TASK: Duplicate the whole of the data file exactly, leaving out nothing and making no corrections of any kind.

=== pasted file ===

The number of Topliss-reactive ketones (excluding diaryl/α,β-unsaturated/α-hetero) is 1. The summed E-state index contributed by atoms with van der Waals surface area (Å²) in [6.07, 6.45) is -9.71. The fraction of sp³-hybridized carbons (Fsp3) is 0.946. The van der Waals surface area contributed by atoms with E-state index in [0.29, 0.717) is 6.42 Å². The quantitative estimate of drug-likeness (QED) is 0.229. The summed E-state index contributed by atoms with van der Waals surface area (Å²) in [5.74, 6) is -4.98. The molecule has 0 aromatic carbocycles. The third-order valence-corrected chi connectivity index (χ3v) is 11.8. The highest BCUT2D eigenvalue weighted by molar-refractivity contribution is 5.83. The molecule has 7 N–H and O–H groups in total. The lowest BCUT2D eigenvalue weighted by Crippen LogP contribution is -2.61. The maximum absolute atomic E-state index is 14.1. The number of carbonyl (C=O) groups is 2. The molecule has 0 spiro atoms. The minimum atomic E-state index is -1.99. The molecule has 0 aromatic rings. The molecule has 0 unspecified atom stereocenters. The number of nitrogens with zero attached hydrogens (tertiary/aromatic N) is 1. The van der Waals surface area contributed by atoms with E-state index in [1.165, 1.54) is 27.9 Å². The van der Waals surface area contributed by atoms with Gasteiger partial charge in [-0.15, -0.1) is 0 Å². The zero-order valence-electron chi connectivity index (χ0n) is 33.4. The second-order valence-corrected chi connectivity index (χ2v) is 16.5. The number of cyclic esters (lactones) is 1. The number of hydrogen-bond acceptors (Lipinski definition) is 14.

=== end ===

The number of Topliss-reactive ketones (excluding diaryl/α,β-unsaturated/α-hetero) is 1. The summed E-state index contributed by atoms with van der Waals surface area (Å²) in [6.07, 6.45) is -9.71. The fraction of sp³-hybridized carbons (Fsp3) is 0.946. The van der Waals surface area contributed by atoms with E-state index in [0.29, 0.717) is 6.42 Å². The quantitative estimate of drug-likeness (QED) is 0.229. The summed E-state index contributed by atoms with van der Waals surface area (Å²) in [5.74, 6) is -4.98. The molecule has 0 aromatic carbocycles. The third-order valence-corrected chi connectivity index (χ3v) is 11.8. The highest BCUT2D eigenvalue weighted by molar-refractivity contribution is 5.83. The molecule has 7 N–H and O–H groups in total. The lowest BCUT2D eigenvalue weighted by Crippen LogP contribution is -2.61. The maximum absolute atomic E-state index is 14.1. The number of carbonyl (C=O) groups is 2. The molecule has 0 spiro atoms. The minimum atomic E-state index is -1.99. The molecule has 0 aromatic rings. The molecule has 0 unspecified atom stereocenters. The number of nitrogens with zero attached hydrogens (tertiary/aromatic N) is 1. The van der Waals surface area contributed by atoms with E-state index in [1.165, 1.54) is 27.9 Å². The van der Waals surface area contributed by atoms with Gasteiger partial charge in [-0.15, -0.1) is 0 Å². The zero-order valence-electron chi connectivity index (χ0n) is 33.4. The second-order valence-corrected chi connectivity index (χ2v) is 16.5. The number of cyclic esters (lactones) is 1. The number of hydrogen-bond acceptors (Lipinski definition) is 14.